God’s word is not supposed to be something we just learn about at church once a week.  It is meant to be a part of our everyday lives: something we study, something we talk about with others, something that we think about and try to live out every day.

Let’s say a SIMPLE PRAYER:
Dear God,
Help us to read our Bible every day.
In Jesus’ name,

Let’s share an activity . . .
A clock with a minute hand.
Do you see this watch ticking away?  Every detective knows that the clock never stops ticking on crime.  The school day ends for you at a certain time.  The work day for most of your parents does too.  But detectives know that they can be on call any time of any day.  In fact, the moment a crime is discovered, the clock is already ticking for them.
Detectives are always on the case, and the sooner they can get to the scene, gather evidence, and look for clues, the better chance they have of cracking the case.

Church begins and ends at a certain time every Sunday, but our time with God should last all week. God is there for us 24 hours a day, seven days a week, so why should we be satisfied with a few hours on Sunday?  Like true detectives, true Christians are always working out their faith.  Sunday through Saturday, day and night, we can grow our faith by studying God’s Word and praying to Him every chance we get.
This watch will keep ticking every day of the week.  Let’s keep our faith growing every day as well.

Here are some general questions – Answer the questions the best that you can. Use your Bible if you need to.
What is the Bible?
What does Moses tell the people about the Bible?
Why does Moses want the people to remember God’s Word?
How many days a week do you read your Bible now?
How many days a week should we read the Bible?

Here’s another story . . .

Have you ever heard the term bankers hours?  Bankers hours refers to the regular time when the bank is open.  Traditionally, bankers hours are about 9 am to 5 pm, though every bank is different. Regardless what the start and finish time may be at a specific bank, you can expect them to open right on time and close right on time.
Many jobs operate on a similar schedule.  The office opens at a certain time and closes at a certain time.  Any work not done by quitting time can be resumed in the morning.  No big deal!  But there are some professions that just can’t stick to regular business hours.
One of those jobs is the job of a police detective.
A police detective doesn’t expect to work 9 to 5.  They know that crime doesn’t keep regular hours, and because of that, they have to keep odd hours as well.  If a crime happens at 1 a.m. Saturday night, they need to be on the scene immediately.  From the moment a crime happens, evidence at the crime scene can deteriorate, become corrupted, or even vanish completely.  A good detective knows the sooner they get to the scene, the better their chances of solving the crime!  Detectives keep their cell phones charged and the tools of their trade packed and ready.  They are always on call, always investigating, always searching for clues.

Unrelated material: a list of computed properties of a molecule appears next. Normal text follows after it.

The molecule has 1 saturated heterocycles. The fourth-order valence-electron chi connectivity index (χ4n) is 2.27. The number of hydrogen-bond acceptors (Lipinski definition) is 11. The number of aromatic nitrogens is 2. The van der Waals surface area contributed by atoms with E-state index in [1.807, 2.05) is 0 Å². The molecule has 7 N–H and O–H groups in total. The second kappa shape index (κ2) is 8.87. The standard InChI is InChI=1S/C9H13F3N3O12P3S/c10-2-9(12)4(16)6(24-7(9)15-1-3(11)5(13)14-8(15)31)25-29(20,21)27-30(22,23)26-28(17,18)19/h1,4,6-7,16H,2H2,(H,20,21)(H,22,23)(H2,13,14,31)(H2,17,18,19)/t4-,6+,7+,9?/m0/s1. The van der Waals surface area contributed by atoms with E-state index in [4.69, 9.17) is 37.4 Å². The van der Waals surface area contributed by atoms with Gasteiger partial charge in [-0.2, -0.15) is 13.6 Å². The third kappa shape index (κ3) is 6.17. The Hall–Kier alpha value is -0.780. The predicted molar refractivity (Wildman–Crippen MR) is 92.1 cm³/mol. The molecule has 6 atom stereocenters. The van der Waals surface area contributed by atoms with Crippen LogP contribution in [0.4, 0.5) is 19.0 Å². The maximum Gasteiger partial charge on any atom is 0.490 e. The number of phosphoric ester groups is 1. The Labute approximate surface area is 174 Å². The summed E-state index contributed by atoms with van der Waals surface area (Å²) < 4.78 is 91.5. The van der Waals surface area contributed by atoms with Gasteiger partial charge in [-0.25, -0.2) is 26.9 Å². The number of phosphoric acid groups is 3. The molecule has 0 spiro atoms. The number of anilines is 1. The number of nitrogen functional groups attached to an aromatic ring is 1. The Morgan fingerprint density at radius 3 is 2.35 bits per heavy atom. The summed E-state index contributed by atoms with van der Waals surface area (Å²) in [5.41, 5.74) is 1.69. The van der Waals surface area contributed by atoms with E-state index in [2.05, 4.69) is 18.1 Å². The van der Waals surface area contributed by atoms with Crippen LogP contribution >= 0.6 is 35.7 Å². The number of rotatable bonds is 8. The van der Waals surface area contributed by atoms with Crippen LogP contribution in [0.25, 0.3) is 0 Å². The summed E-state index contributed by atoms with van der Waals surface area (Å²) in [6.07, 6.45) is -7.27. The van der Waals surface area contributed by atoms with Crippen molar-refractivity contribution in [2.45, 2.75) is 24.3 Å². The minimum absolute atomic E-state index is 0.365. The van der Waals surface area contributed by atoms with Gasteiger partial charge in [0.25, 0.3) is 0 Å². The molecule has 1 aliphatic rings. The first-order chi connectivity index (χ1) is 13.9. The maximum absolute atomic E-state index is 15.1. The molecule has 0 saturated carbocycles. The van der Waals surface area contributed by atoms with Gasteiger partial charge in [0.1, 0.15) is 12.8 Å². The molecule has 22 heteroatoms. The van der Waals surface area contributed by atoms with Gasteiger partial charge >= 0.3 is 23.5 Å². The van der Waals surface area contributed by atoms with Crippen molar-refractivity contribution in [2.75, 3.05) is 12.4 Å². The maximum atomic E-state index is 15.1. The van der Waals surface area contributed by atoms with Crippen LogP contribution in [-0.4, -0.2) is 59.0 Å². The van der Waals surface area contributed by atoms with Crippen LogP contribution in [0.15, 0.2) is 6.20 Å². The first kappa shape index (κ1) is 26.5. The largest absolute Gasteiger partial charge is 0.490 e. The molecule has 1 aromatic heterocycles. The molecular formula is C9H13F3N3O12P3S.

Today we’re starting a new series called Bible Detectives.  We want to train you guys to become Christians who are seeking God and investigating their faith every day.  We want you to see your faith not as something you work on a few hours every Sunday but a vital part of your everyday life.  We serve a God who is watching over us 24 hours a day, seven days a week, and as Moses taught the children of Israel in the book of Deuteronomy, God wants us to work on our relationship with Him every day of the week!

Let’s talk about the scripture:
So the scripture passage comes right after Moses has read the Ten Commandments to the people of Israel for the second time.  He emphasizes to the people that they need to not only learn these commandments for themselves but teach them to their children.
Talk about them when you lie down, when you wake up, when you sit down together, and when you are walking.  To put it in terms of a police detective, be on the case all the time!
God wants every part of our life to be touched by His Word, and if we let the Word of God become part of our everyday life, not only will we have a strong relationship with God, we will live in a way that leads other people to God.  Being a Christian means we study and live God’s Word all day, every day.  We are always on the case.
Some of you may be wondering why I started a series on detectives by talking about bankers. Bankers aren’t as exciting as detectives.  Sure, some of them make good money, but why would I even bring them up?
I started this lesson talking about bankers and banker’s hours because that’s how too many Christians treat their faith.  We clock in on Sunday morning when we get to church.  We sing our songs, give our money, nod our heads along with the message, and then clock out when we leave. God has our full attention for an hour or two on Sunday.  The rest of the week, we’re on our time.